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U.S. Supreme Court ruling in Trump immunity appeal raises doubts he will face trial in Jan. 6 case

The U.S. Supreme Court’s decision to hear former President Donald Trump’s claim that he has blanket immunity could effectively allow him to avoid facing a jury’s judgment in the Jan. 6 federal election interference case before the fall election.

The conservative-dominated court’s ruling that it will only hear oral arguments on Trump’s appeal in late April means a trial would almost certainly be delayed until late September at the earliest, even if the Supreme Court justices shoot down Trump’s immunity claim, legal analysts say.

The case is expected to take about three months, meaning it would take a legal Hail Mary for Trump to face a verdict from a jury of his peers before Election Day.

“They have given Trump the win,” Andrew Weissman, a former federal prosecutor, said Thursday on MSNBC. “It’s very, very hard to see how this goes to trial before the election.”

The top court could have rejected the appeal and let stand a comprehensive and unanimous ruling by an appeals court panel rejecting Trump’s claim.

That would have allowed the trial to start as soon as late spring with a verdict possible by Labor Day.

The fact the court decided to schedule the case when it did — taking much more time than its hearing on the decision of a Colorado court to bar Trump from the ballot for violating the 14th Amendment — suggests to some political observers that they are intent on letting voters decide Trump’s fate, not a jury.

“The Supreme Court’s message to us is: ‘Hey voters, we’re leaving this up to you,’” Joyce Alene Vance, an Alabama law professor and former federal prosecutor, tweeted.

Some Supreme Court-watchers note that the two months before oral arguments is still a speedy time frame by the top court’s standards.

Those analysts dispute the notion that the court is letting Trump off the legal hook, suggesting that a trial could still be resolved before America goes to the polls on Nov. 5.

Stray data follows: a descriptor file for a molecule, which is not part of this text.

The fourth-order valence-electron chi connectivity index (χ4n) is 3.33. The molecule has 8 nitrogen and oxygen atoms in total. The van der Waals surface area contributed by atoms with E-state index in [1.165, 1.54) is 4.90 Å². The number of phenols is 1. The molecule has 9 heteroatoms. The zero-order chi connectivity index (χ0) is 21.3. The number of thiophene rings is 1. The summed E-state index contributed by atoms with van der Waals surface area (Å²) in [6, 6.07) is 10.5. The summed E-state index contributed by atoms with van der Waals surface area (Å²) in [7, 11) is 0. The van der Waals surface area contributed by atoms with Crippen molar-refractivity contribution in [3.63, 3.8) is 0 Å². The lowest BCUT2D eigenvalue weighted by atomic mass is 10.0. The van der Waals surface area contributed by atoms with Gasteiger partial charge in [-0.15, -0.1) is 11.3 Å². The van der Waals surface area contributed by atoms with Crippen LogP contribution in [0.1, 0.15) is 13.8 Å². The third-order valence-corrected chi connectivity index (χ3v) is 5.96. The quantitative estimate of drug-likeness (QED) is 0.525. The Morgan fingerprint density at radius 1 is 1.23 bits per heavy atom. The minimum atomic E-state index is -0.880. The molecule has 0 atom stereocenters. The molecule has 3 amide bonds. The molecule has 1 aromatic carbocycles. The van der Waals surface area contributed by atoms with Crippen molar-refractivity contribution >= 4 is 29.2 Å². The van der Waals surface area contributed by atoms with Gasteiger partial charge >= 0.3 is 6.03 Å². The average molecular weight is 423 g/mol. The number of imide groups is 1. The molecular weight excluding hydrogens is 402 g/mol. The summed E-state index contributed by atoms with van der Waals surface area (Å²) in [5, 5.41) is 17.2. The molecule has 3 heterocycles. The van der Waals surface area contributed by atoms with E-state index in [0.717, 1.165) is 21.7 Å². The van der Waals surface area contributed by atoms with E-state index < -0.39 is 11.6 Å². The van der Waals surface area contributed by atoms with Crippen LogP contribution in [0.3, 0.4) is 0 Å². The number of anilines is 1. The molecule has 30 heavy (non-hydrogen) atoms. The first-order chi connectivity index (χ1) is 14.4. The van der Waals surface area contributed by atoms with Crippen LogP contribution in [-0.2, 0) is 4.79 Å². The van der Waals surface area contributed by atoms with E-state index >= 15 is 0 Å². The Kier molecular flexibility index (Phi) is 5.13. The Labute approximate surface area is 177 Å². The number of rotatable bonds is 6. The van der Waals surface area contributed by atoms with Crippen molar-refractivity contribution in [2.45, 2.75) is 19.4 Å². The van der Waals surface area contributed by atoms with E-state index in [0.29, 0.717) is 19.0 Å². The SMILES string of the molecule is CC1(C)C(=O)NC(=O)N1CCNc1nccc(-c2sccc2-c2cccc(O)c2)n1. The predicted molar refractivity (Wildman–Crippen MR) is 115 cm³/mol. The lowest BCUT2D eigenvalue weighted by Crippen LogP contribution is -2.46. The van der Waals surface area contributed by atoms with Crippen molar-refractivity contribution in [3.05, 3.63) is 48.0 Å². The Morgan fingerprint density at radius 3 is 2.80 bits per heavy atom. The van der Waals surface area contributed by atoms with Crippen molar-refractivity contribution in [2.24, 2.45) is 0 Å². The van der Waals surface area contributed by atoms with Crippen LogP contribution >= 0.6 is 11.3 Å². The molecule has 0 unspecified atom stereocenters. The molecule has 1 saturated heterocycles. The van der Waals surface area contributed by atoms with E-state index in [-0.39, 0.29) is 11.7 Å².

“SCOTUS schedule for Trump immunity argument leaves just enough time for case to be tried before the election,” Barb McQuade, another ex-federal prosecutor, said. “The expedited briefing and argument schedule indicate (the) court is working to uphold public’s right to a speedy trial.”

So what is the schedule for the case as things stand now?

The Supreme Court will hear oral arguments the week of April 22. It could rule anytime after that but it’s likely it would only rule at the end of its session at the end of June.

If the court agrees with Trump, the case effectively dies.

If the justices reject Trump’s appeal, as most legal analysts across the political spectrum believe is likely, they would hand the case back to Judge Tanya Chutkan for trial.

Chutkan had originally set a March 4 trial date, but put all pretrial proceedings on hold in early December when Trump filed his immunity appeal.

Assuming she gives Trump’s defense the same amount of time to prepare for trial, that would be just under three months from the time the case resumes. That would mean a possible trial date at the end of September.

Prosecutors have estimated their case against Trump would take four to six weeks and Trump’s defense could take about the same time.

That means the election interference trial could still start before the November election, but would likely not be finished by the time Americans decide whether they want Trump to be the next president.

Trump has not said what he would do about the case or any possible conviction if he were to return to power. But he could seek to order the Justice Department to halt the case or even try to pardon himself.

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